I love the Ruby language and I have loved it pretty much from the first time I found out about it. My brain loves creating connections between concepts, and coming up with abstractions to depict situations, problems and solutions. This book gave me a dose of both Ruby and abstractions that was very soothing.

Sandi has a very engaging way of writing, very much like the way she talks at conferences. She's neither patronizing nor overly complicated when explaining topics, but rather finds a great ba
Túlio Ribeiro dos Anjos
In my humble opinion, this book's greatest strength lies in its advice to think first not of objects themselves and their responsibilities, but as actors and messages passed between them. Perhaps you already knew this; I didn't, and doing so has been a tremendous new tool in my arsenal to tackle problems. Seeing and defining public interfaces and abstractions has become a lot easier. It's become so much clearer now, it's like the idea just popped into my head.

Chapter 4: Creating Flexible Interfa
Isidro López
Mar 06, 2018 rated it it was amazing
Again: this is the kind of book that, after having read it, you understand why it is considered "a must".

I can only recommend it. I have never worked with Ruby, but that's not a problem for getting all its value.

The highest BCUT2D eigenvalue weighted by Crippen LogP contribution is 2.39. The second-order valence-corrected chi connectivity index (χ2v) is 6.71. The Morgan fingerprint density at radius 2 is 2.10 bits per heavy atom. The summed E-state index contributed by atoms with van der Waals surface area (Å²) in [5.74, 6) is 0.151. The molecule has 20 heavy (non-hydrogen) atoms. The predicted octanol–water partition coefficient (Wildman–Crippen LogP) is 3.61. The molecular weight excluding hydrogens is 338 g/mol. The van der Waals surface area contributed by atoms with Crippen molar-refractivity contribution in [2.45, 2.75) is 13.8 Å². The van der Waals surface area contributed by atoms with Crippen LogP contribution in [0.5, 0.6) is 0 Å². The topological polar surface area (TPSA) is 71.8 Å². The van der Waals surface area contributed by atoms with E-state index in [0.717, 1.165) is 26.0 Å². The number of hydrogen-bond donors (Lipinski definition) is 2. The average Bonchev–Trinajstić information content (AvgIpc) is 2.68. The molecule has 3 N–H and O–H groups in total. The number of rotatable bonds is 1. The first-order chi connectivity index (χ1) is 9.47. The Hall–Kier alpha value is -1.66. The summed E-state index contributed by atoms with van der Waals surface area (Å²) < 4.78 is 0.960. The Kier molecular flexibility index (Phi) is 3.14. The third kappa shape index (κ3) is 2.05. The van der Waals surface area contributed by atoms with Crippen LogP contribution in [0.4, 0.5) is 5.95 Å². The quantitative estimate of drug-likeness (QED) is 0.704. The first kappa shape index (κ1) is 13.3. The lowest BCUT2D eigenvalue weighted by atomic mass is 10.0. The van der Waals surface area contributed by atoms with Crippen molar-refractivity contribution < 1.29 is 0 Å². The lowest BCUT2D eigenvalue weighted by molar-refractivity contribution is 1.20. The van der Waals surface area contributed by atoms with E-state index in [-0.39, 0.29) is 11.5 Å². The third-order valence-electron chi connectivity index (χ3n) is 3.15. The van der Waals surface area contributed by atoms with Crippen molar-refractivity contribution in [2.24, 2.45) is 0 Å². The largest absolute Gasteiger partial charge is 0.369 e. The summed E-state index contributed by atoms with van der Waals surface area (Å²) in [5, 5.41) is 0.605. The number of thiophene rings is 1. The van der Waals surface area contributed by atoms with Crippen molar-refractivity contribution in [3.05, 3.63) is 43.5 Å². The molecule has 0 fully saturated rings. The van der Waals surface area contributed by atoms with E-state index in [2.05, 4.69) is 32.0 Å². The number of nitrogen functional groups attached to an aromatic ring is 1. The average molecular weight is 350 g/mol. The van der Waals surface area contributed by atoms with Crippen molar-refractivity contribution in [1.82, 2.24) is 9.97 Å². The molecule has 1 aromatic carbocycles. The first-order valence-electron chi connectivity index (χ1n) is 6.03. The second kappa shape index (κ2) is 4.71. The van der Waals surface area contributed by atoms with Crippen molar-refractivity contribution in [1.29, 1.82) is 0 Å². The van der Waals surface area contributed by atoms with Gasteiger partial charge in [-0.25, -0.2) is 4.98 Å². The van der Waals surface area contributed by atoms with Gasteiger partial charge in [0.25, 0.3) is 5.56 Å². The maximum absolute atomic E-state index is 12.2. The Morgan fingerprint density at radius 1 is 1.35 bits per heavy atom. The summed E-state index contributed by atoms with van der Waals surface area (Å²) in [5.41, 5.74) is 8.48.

On the other hand, I'm really happy that I read it now and not 5 or 10 years ago: I wouldn't have the experience I have now and most of it would have stayed just as "theory" on my mind.

The book contains great advices, reflections and insights about OO and testing. Which doesn't mean that
Zack Frank
Nov 23, 2018 rated it it was amazing
Essential reading for anyone looking to improve their skills in building applications in Ruby (though the concepts could likely be applied to any dynamically typed language).

This book has tangibly and immediately helped me improve as a programmer and increased my chances of advancing in my career by giving me higher levels of knowledge of important concepts in coding. Those concepts revolve around creating extensible applications via tools like duck-typing, inheritance, composition, managing dep